The Canadian Association for Food Studies (CAFS) invites you to join a full day preconference event, open to all students, postdocs and emerging researchers (including new faculty, sessionals, and community-based researchers). The pre-conference is a unique opportunity to engage with like-minded peers, build your connections and networks internationally and across disciplines, share your ideas, and gain both theoretical and practical knowledge and skills of particular relevance to new researchers. The field of food studies is an active and diverse area of research with unique challenges and endless opportunities. This year’s pre-conference programming will focus on the challenges of researching in this diverse field, provide career guidance to emerging researchers in food studies, and include opportunities for participants to share their own research in the format of a poster presentation. The full conference event, titled Scarborough Fare, will be hosted at the University of Toronto, Scarborough campus from June 22-26th 2016. It will be a joint meeting of CAFS and two American associations: Agriculture, Food, and Human Values Society (AFHVS), and the Association for the Study of Food and Society (ASFS).

Poster Submissions

This year the pre-conference invites emerging researchers to participate in the Research Fair & Poster Session. The session is an opportunity for burgeoning food researchers to have the space to present a recent research project, paper, or thesis with a 3 minute “elevator pitch” and poster. This session is designed to foster interaction and engagement in a casual setting, and to encourage networking and social connection. If you are interested in participating in the Research Fair & Poster Session, you must submit a completed submission form (attached or below) by Sunday April 17th, 2016 to cafs.preconference@gmail.com. See submission form for complete poster submission guidelines.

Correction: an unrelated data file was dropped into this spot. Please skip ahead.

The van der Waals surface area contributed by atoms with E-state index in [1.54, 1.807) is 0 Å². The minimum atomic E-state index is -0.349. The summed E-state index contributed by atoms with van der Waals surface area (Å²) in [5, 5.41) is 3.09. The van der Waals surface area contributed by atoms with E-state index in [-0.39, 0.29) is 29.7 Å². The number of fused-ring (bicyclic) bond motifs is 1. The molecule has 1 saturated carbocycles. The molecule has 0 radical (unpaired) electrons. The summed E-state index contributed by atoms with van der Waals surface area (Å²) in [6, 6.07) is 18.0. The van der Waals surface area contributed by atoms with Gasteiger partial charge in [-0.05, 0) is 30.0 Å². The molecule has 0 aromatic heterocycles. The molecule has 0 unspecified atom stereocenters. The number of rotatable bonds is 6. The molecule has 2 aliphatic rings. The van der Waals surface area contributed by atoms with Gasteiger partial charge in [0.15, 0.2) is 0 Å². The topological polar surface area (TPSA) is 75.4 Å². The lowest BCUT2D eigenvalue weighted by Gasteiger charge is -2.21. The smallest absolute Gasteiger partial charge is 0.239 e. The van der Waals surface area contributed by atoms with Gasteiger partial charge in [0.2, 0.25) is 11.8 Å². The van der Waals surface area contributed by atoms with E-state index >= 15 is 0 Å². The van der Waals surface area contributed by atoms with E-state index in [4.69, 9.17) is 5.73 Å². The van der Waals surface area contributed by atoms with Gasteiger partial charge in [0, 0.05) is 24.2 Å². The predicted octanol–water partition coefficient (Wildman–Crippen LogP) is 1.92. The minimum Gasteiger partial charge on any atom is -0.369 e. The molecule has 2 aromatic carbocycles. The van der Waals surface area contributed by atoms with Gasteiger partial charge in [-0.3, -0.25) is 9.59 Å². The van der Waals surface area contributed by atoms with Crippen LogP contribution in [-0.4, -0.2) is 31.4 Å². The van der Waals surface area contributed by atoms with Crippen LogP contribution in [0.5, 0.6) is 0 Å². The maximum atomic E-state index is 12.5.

Registration

More information on how to register for the pre-conference and Scarborough Fare will be announced at: https://afhvs.wildapricot.org/2016-conference-Toronto-ON

Or contact us with questions at: cafs.preconference@gmail.com.

Appel à communications par affichage 2016

Journée préconférence pour étudiants et chercheurs émergents de l’Association canadienne des études sur l’alimentation (ACÉA)

dans le cadre de la « Scarborough Fare » de l’ACÉA, de l’Agriculture, Food, and Human Values Society (AFHVS), et de l’Association for the Study of Food and Society (ASFS).

Université de Toronto, Toronto, Ontario

le 21 juin 2016

Frais d’inscription : 30$ (dîner et collation inclus)

À propos de la journée préconférence